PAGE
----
A particularly eerie corner in the house.
Chinese bourgeoisie. We lost much of our land during agrarian reform in the Civil War. In many ways, the point of the Communist Revolution was to encourage the landless to confiscate property from the landlords - violently and otherwise. The idea of an ideological purge was cemented during the Cultural Revolution. Everywhere in the Chinese countryside, graffitied Maoist slogans remain unwashed. Blood on the walls.
Chinese farmers now enjoy some of the best social security nets and tax benefits of any other agrarian population in the world. Even as urban migration obviously continues to soar, a lot of young people seem to be returning to village life, bringing the things they learned in the city with them. A conversation about the past feels inevitable, yet it’s something us Chinese avoid so well.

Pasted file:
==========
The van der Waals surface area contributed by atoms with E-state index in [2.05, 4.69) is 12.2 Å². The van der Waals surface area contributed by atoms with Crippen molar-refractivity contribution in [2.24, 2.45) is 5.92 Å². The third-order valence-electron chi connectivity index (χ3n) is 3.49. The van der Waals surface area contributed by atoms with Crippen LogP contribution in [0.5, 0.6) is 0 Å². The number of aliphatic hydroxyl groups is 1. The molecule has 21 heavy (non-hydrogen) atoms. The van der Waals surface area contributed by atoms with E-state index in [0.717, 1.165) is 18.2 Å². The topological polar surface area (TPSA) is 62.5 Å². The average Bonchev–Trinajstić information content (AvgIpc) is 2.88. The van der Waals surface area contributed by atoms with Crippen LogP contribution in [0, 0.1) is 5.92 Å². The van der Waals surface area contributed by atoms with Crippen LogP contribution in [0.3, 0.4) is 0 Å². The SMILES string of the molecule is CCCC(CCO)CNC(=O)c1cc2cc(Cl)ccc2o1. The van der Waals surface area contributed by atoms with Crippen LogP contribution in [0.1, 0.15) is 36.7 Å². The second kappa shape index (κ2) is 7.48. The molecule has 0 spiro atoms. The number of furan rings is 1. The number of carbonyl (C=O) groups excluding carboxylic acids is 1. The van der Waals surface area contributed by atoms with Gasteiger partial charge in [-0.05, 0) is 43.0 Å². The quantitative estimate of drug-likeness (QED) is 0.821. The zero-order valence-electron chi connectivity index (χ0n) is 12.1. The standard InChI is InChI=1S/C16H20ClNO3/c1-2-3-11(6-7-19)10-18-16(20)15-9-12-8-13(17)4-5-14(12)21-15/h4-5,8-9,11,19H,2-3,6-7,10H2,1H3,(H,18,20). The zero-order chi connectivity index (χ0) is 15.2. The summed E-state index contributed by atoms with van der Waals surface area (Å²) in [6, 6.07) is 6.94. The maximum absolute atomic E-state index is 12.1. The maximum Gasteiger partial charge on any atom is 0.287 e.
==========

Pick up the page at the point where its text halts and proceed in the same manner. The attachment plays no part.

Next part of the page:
I spent the past week in the rural Hakka village - our ancestral home, 30 minutes out of Songkou, which is about an hour out of Meixian. Hakka heartland. The area shares its name with the mei flower - plum blossoms.
During the afternoon siestas I taught my cousin how to play chess.
Damnoen Saduak Floating Market. This guy handled his boat better than most people handle their own feet.
Bangkok politics. Paralysing protests have stopped but the people are still angry. A bomb went off again that week. Here, some military cadets hang out on a boat.